Friday, June 7, 2013

Poem of the Week: Amaranth Borsuk

Amaranth Borsuk              
Character Anatomy  
Few things the hand wished language could
do, given up on dialect's downward spiral:
words so readily betray things they're meant
to represent.

Words tasted like other things. Type refused
to look machined, showed the strokes that
unbalanced, grew spurs against stress, each
swash, spine, shoulder, tail a fresh mark of
the hand that had no hand in it.

Arms broken, tissue mangled, the hand was
ready to try body's cant: a disappearing text,
past and future pressed into skin's plies.
Grammar's ultimate loss: surface, each
nanosecond, dead and reborn in microscopic

Take take take take take -- that's how body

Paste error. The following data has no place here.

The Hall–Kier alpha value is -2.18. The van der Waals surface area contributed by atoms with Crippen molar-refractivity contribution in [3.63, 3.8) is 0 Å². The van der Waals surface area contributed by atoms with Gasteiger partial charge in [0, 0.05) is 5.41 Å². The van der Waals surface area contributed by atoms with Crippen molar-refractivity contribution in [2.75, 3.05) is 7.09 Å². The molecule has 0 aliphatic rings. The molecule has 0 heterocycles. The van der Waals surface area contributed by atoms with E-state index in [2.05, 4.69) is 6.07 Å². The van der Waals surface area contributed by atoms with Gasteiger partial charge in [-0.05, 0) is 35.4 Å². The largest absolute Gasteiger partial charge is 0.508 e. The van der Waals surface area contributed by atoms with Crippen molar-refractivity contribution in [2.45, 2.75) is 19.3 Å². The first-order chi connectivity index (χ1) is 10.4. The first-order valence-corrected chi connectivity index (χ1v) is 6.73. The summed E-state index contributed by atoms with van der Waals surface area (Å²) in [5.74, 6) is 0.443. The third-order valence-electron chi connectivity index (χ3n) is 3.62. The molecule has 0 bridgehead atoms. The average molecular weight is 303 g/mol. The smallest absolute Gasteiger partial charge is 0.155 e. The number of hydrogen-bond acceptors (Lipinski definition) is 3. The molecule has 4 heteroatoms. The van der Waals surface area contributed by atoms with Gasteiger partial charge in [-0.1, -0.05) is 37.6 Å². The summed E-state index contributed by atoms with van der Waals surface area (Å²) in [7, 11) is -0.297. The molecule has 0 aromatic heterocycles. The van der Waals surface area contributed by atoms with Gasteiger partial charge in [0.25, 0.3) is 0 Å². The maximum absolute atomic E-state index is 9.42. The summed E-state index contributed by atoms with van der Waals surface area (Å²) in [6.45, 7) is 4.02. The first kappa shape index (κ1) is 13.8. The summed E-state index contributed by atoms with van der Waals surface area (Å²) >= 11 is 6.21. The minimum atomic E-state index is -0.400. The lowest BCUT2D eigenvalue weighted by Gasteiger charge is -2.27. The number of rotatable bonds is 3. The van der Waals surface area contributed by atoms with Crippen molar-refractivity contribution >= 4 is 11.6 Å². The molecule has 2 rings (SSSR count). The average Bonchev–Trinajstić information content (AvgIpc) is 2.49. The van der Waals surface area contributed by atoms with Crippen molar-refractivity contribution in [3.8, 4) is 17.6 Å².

ensures its own survival. The hand couldn't
trust it long enough to decipher its cipher:
empty vessel with hands. The body had false
papers, could not be identified, clearly could
not represent. It didn't look like the pictures
anymore, would only sit still to be counted,
so the hand learned to trust numbers --
observable, firm -- needed something to
count on without fingers or toes now that
fingers and toes were gone. Fingers and toes
wouldn't cut it.

-Amaranth Borsuk   

Used by permission. 

From Handiwork: Poems, Slope Editions, 2012. 

Amaranth Borsuk is the author of Handiwork (Slope Editions, 2012); Tonal Saw (The Song Cave, 2010), a chapbook; and, with programmer Brad Bouse, Between Page and Screen (Siglio Press, 2012). She has a Ph.D. in Literature and Creative Writing from the University of Southern California and recently served as Mellon Postdoctoral Fellow in the Humanities at MIT. She currently teaches in the MFA in Creative Writing and Poetics at the University of Washington, Bothell.

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